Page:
Whidbey Half Marathon

As the new year approaches, it’s a great time for runners to consider signing up for something new. And if you haven’t tried the Whidbey Island Half Marathon, you should. The date for the 2015 race is set for Sunday, April 19, 2015 which is about the time of year that the weather begins to improve around here. During the years that I’ve participated, the ownership, leadership and more often than not, course have changed. Although I miss the beauty of the old Oak Harbor to Coupeville route, with breathtaking views of land and sea, I appreciate the consistent-for-the-past-two-years and only slightly less scenic course that starts and ends at the same place: Windjammer Park (City Beach to the locals), which is great for runners and spectators alike due to plenty of parking, open space, and a the chance to see half marathoners three times (start, past midway mark and finish). In 2010, total participation in all races was about 2,000 runners, which decreased steadily the following three years. Last year’s combined race participants totaled 2,750 persons, which was attributed primarily to an…ahem…slightly controversial decrease in race entry fees.

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Race conditions are typically cool (40s), breezy, rainy or, most likely, all three. The race start and finish is near the entrance of the park. Runners hit the biggest hill of the race (elevation just over 200 feet) within the first mile as they head east, then north up Midway Drive, east along Whidbey Ave and then north along Regatta Drive. The middle of the course is the easiest part with a downhill section along Crescent Harbor Road that eventually passes through a Navy housing area and continues on to and through the Seaplane Base (the pavement gets pretty bumpy at about mile 6) where it exits, just after a small but noticeable hill, near Pioneer Way. The NAS Whidbey base commander typically supports the race in some way (last year Captain Nortier handed me a cup of water at the on base aid station, another year, Captain David cheered folks on). Runners pass the start area on their way to the consistently toughest part of the course: Scenic Heights Road, which, although less of an incline than the initial hill, feels like climbing a cliff with 9.5 miles completed. Thankfully, once runners hit Miller Street and head down the hill, they’re home free.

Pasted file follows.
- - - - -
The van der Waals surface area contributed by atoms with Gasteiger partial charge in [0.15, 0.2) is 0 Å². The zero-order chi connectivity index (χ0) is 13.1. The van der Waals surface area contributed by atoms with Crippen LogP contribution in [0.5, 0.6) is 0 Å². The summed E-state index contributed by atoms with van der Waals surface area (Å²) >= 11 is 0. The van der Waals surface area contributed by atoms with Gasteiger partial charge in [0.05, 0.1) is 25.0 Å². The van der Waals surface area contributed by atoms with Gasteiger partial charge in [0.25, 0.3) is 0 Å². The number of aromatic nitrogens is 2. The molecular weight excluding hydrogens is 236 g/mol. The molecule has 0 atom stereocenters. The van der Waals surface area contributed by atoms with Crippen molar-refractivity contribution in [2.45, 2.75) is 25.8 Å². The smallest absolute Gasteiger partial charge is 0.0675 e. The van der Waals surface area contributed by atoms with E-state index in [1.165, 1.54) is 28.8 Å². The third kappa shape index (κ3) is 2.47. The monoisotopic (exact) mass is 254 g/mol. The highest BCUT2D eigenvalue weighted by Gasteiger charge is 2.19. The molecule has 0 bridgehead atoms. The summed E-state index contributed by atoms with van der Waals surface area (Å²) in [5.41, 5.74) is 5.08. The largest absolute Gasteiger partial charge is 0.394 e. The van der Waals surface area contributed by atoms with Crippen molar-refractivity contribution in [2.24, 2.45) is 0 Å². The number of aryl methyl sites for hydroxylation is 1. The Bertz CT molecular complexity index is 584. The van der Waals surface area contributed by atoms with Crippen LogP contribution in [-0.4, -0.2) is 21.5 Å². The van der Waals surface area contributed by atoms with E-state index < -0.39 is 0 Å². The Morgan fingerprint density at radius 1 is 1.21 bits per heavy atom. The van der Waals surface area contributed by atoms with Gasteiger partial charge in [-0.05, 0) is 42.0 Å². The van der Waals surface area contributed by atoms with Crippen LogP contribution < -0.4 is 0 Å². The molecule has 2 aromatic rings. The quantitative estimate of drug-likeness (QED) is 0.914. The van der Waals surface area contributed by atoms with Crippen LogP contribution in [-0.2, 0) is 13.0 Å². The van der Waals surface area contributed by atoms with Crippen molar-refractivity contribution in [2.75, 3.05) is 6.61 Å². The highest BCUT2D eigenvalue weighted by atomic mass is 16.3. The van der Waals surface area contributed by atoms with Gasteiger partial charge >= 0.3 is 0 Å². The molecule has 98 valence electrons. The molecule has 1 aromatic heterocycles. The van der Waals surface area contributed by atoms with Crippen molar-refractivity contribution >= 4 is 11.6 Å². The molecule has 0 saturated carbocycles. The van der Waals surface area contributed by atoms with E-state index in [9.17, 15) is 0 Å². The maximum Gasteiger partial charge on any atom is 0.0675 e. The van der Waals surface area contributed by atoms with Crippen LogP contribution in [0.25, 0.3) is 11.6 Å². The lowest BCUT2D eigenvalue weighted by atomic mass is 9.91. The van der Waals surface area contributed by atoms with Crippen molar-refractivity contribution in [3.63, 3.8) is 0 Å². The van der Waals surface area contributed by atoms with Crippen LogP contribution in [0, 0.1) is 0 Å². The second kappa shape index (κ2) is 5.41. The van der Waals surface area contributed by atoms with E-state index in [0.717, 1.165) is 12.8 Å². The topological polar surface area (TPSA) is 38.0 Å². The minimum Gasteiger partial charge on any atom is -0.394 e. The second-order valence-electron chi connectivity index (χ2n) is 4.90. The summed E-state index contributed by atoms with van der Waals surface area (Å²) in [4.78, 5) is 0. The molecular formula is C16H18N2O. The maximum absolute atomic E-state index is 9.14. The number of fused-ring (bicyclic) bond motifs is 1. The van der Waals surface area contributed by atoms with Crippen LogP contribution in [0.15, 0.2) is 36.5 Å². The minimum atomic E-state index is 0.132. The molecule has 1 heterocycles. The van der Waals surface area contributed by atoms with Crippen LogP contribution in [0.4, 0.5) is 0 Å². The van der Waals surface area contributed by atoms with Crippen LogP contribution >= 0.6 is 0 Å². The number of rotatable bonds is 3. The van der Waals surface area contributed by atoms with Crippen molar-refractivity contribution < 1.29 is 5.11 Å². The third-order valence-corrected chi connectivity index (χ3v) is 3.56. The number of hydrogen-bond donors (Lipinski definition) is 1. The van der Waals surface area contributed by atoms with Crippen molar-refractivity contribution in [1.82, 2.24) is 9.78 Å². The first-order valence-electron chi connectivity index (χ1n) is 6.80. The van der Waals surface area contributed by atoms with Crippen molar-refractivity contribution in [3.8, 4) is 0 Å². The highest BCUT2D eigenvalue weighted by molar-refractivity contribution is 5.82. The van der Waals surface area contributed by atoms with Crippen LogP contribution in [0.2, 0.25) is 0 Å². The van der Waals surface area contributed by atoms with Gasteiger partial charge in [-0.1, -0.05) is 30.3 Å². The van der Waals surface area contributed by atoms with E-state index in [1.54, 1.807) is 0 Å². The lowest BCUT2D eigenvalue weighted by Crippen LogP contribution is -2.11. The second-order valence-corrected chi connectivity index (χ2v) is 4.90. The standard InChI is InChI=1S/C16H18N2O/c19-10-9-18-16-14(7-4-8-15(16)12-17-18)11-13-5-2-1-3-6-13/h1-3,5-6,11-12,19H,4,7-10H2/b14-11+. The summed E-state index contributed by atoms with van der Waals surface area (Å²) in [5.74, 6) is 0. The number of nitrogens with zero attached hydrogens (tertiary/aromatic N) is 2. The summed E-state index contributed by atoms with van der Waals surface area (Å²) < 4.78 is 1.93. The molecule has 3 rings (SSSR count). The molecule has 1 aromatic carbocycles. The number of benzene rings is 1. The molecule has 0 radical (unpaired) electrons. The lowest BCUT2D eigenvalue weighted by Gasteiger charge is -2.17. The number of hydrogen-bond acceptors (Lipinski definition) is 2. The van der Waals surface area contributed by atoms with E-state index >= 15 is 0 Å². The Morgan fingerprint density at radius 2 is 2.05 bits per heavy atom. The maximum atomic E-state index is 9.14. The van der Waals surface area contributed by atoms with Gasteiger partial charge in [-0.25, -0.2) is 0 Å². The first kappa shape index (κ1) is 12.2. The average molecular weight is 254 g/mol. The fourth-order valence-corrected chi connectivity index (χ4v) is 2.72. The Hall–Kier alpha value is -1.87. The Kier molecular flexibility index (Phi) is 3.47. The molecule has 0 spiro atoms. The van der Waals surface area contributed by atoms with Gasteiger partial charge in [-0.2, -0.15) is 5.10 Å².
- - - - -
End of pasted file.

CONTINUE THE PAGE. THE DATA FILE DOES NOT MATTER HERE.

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Coolest thing ever: they’ve created a a video of the course. Next best: in my experience, the race (save for an occasional snafu like in 2008 when the lead motorcycle led runners the wrong way) has been well-supported by volunteers and well-organized. Worst: the t-shirts, which, except for the first time I participated (in 2008), when Nature’s Path sponsored the race and someone came up with this solid colored forest green style, they are consistently the ugliest race t-shirts around, so ugly, in fact, that I donated all five of mine (2009-2013) to the local thrift shop.


In 2014, they tried to shake things up with this strange design that boasts only one redeeming quality, it’s more fitted than the box-like t-shirts of past years. I’m holding on to it for now.


After the race, runners hang around to refuel, listen to live music and watch the kids participate in the 1 K fun run. Find more information about the race at the Whidbey Island and Half Marathon web site.

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